Behavioral training includes training in basic skills that lay the foundation for others. The dog should be able to go potty on command and ignore distractions while focusing on the handler.
Passing the Canine Good Citizen (CGC) will give a puppy a solid foundation for further training.
Public access training is to ensure that the dog is unaffected by crowds in public places and conducts itself in a manner that causes no harm or disturbance to other people.
Your Cane Corso must be able to stay in control at all times, sit or lay down on command, and should come to you from six feet away.
Training of tasking skills covers all duties the dog has to perform to help its disabled owner such as showing the way, alerting the owner to sounds, fetching and bringing things, alerting to take medication, pushing a wheelchair, and so on.
The following are basic skills to train the prospective Cane Corso service dog so that it has a good foundation for more advanced stuff.
The first step of clicker training is to condition the dog to anticipate a treat upon hearing it.
Once the Cane Corso has learned to expect a treat whenever it hears the clicker, it can be used to reward other desired behaviors, clicking it and giving the dog a treat immediately after the dog does something as expected.
Responding To Name
The dog needs to be able to respond to his name being called. It is very important in getting his attention, giving him tasks, or divert his attention away from distractions.
The clicker and treats can be useful in this too.
Also Read: Does Cane Corso drool?
Sitting On Command
This is particularly an easy skill to teach. Holding a treat above the dog’s face until his butt touches the ground and then giving the treat after the clicker will be a good way to start.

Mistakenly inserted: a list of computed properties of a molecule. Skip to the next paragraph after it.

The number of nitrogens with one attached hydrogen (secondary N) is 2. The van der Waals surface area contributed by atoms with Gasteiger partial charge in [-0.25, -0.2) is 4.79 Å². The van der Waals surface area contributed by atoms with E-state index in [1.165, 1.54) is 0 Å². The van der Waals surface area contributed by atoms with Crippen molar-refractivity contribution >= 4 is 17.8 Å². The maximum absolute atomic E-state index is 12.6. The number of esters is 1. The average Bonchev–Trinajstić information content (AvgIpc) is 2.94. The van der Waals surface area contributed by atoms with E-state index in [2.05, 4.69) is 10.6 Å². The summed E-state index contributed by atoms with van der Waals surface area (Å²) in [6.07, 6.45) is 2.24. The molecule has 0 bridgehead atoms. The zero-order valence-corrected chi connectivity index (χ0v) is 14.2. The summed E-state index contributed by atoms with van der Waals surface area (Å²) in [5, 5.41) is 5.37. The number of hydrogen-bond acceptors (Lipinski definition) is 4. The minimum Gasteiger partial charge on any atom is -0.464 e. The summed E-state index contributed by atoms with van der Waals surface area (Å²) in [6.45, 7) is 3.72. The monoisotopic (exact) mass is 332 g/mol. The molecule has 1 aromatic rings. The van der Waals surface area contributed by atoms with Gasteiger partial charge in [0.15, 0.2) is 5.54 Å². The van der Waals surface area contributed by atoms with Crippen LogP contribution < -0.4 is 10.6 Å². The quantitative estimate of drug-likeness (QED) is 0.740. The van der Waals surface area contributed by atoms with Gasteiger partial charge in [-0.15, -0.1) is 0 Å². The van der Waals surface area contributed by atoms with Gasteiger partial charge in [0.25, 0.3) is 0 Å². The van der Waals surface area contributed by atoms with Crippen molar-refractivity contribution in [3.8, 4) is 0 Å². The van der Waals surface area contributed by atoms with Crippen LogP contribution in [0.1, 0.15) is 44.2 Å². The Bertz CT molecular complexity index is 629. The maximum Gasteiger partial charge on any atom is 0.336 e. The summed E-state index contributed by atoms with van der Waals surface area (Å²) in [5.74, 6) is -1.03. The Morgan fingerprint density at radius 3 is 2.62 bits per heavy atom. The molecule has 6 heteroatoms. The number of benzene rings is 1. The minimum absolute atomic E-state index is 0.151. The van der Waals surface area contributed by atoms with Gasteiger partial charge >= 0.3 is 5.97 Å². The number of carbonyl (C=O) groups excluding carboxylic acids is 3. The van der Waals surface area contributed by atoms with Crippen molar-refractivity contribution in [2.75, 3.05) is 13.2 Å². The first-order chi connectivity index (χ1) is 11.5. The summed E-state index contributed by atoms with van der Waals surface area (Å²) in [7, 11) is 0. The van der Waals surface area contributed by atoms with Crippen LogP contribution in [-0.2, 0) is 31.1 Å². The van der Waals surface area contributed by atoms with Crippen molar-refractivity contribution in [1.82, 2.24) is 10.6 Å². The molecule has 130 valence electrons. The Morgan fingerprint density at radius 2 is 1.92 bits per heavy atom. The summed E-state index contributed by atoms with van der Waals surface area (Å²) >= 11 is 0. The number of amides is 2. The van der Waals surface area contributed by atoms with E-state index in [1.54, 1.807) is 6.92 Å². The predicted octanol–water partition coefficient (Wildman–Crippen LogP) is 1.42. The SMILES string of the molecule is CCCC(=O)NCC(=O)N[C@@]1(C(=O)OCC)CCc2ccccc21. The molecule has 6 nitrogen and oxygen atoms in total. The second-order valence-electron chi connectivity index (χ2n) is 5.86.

The word sit would be added later on. Gradually stop giving the treat, but always praise each obedient sitting attempt.
Staying Still For A Long Time
A service dog often has to stand by his owner in public places for extended periods, like when waiting in line for some service. A Cane Corso service dog in training must learn this early as possible.
Training this skill usually starts with tether training, where the dog is on a short leash attached to something stationary so that it can shift around and change position but can not walk away.
Walking On A Leash
The ultimate goal here is to train the dog to walk alongside the handler, stop and start with the handler, and refrain from taking off in the wrong direction.
You can start indoors. When the Cane Corso pup tries to walk in the wrong direction, stop and turn and if he comes back to you, click and give them a treat.
Once the puppy has got a sense of what is expected of him, move the exercise outdoors.
Once all these basic skills have been mastered, it will be possible to start training the tasking skills for the specific duties expected of the dog.
Even though Cane Corso is not a breed of dog that is often picked up to become service dogs, probably due to their size, temperament as well as dominant and possessing nature.
But they can become good service dogs, provided that the puppies selected are carefully observed to display certain desirable personality traits and are trained we’ll under professional guidance.
Cane Corso’s intelligence and extreme loyalty can make them such wonderful companions for people with disabilities if you are willing to give them a try.